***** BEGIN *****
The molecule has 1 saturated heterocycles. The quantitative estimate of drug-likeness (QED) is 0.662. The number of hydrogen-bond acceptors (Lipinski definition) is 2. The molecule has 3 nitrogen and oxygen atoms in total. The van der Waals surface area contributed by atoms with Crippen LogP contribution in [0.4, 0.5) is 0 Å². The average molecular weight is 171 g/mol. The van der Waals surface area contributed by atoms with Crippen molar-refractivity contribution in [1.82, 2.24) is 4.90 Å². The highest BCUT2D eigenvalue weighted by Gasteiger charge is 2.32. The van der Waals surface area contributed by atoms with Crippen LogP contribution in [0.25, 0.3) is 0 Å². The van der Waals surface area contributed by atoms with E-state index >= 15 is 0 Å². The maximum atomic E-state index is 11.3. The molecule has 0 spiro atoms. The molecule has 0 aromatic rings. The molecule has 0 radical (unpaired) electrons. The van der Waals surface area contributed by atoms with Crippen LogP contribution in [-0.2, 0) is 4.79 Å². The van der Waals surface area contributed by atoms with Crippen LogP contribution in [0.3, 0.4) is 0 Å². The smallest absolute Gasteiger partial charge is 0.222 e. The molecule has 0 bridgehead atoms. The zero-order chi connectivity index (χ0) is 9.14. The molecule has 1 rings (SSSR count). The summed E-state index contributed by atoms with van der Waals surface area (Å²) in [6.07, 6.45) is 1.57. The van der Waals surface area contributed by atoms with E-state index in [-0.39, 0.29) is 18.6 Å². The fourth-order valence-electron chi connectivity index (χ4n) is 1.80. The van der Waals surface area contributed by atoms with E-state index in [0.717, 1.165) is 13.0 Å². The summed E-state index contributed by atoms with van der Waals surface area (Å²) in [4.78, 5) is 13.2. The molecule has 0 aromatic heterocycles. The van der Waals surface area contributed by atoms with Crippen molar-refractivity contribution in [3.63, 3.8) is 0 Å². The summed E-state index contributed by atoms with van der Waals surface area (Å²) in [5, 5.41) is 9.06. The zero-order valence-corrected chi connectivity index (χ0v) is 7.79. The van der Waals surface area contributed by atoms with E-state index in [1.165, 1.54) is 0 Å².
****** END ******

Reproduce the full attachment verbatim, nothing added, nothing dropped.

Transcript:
The molecule has 1 saturated heterocycles. The quantitative estimate of drug-likeness (QED) is 0.662. The number of hydrogen-bond acceptors (Lipinski definition) is 2. The molecule has 3 nitrogen and oxygen atoms in total. The van der Waals surface area contributed by atoms with Crippen LogP contribution in [0.4, 0.5) is 0 Å². The average molecular weight is 171 g/mol. The van der Waals surface area contributed by atoms with Crippen molar-refractivity contribution in [1.82, 2.24) is 4.90 Å². The highest BCUT2D eigenvalue weighted by Gasteiger charge is 2.32. The van der Waals surface area contributed by atoms with Crippen LogP contribution in [0.25, 0.3) is 0 Å². The van der Waals surface area contributed by atoms with E-state index >= 15 is 0 Å². The maximum atomic E-state index is 11.3. The molecule has 0 spiro atoms. The molecule has 0 aromatic rings. The molecule has 0 radical (unpaired) electrons. The van der Waals surface area contributed by atoms with Crippen LogP contribution in [-0.2, 0) is 4.79 Å². The van der Waals surface area contributed by atoms with Crippen LogP contribution in [0.3, 0.4) is 0 Å². The smallest absolute Gasteiger partial charge is 0.222 e. The molecule has 0 bridgehead atoms. The zero-order chi connectivity index (χ0) is 9.14. The molecule has 1 rings (SSSR count). The summed E-state index contributed by atoms with van der Waals surface area (Å²) in [6.07, 6.45) is 1.57. The van der Waals surface area contributed by atoms with E-state index in [-0.39, 0.29) is 18.6 Å². The fourth-order valence-electron chi connectivity index (χ4n) is 1.80. The van der Waals surface area contributed by atoms with E-state index in [0.717, 1.165) is 13.0 Å². The summed E-state index contributed by atoms with van der Waals surface area (Å²) in [4.78, 5) is 13.2. The molecule has 0 aromatic heterocycles. The van der Waals surface area contributed by atoms with Crippen molar-refractivity contribution in [3.63, 3.8) is 0 Å². The summed E-state index contributed by atoms with van der Waals surface area (Å²) in [5, 5.41) is 9.06. The zero-order valence-corrected chi connectivity index (χ0v) is 7.79. The van der Waals surface area contributed by atoms with E-state index in [1.165, 1.54) is 0 Å².